Obviously, not all break-ups are mutual. Often, one person can’t let go, doesn’t want to move on and mulls for days on ways to «get him back» or «make her change her mind.» Have you ever attempted to swim against the current? Were you successful? Was it a pleasant experience or did you wind up more exhausted and drained than you were before hand? This is a very sensitive subject. On one hand, sometimes «fighting for the other person», as in, refusing to accept his or her decision to end the relationship, does work out and there’s a reconciliation. But it’s not extremely common or likely. It really depends on the given couple and situation, but it’s the same thing as saying most athletes won’t make it to the Olympics. There are a few that do. But the odds certainly aren’t appealing.
So, how do you «get over» someone? I, unfortunately, was in a relationship that I had a feeling would never work out long-term; doomed from that start for various and obvious reasons. But I couldn’t, nor did I want to, quit seeing him because of the way he made me feel. It was like nothing I’d ever experienced before and as time went on, I craved more. But like a modern-day Icarus; after flying so close to the sun (as this man certainly was the center of my universe) for so long, the warmth he brought to my life had begun to burn. My wings melted and I had a long, treacherous fall. And I had no idea how I was going to pick myself up.
The best thing you can do if you really want to move on is implement a no contact contract. Set a firm boundary with the other person, and let them know that any contact will only make things harder. How long? That’s up to you. For me, I know I needed more than just a couple months to get over this guy. In fact, I needed time and space away from any and all mutual friends. They only fueled that trip down memory lane, which as that time, was extremely jagged and rocky.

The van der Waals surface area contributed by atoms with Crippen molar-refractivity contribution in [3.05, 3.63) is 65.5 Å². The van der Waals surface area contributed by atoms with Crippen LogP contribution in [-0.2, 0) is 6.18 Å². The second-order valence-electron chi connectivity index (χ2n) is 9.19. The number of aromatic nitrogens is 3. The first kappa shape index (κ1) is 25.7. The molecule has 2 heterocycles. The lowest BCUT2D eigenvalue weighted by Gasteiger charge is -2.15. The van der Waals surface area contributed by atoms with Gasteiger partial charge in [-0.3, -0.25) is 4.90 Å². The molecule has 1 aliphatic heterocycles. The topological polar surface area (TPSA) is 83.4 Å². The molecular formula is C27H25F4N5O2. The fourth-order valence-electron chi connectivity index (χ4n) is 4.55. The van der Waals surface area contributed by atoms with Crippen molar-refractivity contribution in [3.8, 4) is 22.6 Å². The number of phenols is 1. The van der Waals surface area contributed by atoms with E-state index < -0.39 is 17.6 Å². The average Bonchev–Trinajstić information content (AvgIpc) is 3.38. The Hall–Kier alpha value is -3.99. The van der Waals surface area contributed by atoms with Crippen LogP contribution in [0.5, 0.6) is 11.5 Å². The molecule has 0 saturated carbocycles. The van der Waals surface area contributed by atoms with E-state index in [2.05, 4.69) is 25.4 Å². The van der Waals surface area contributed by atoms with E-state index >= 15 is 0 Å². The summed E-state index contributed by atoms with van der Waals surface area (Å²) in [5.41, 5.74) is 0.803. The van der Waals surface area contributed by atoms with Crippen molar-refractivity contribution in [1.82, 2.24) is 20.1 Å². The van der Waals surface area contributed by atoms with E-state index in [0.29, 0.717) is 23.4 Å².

Apart from no contact, make sure you do proper grieving. It’s easy to stuff feelings. But it’s like clogging a drain. Nasty stuff builds up and eventually it has to be removed in a much messier fashion. So listen to some sad songs, watch a few sappy movies and fill up that journal with anger and tears. Better out, than in. Eventually, the clouds will part and the sun will shine. But on the other hand, you can’t expect the gloom and doom to dissipate if you continue to sit in the storm.
Lastly, do not isolate. Alone time is important for self-reflection, but support is crucial. Open up to family and friends. Make sure you’re more engaged than ever in the activities that make you happy. As an avid singer-songwriter, what I went through certainly made for some great new material.
In summary: Take your time and space, grieve appropriately and stay connected. It won’t get rid of the pain. Scars are souvenirs you never lose, especially ones of the emotional nature. I still have moments, when I hear a song or the mention of his name, that knock me completely off balance. But since this guy, I’ve had a couple amazing relationships, and by experiencing the «bad», it makes the «good» even better.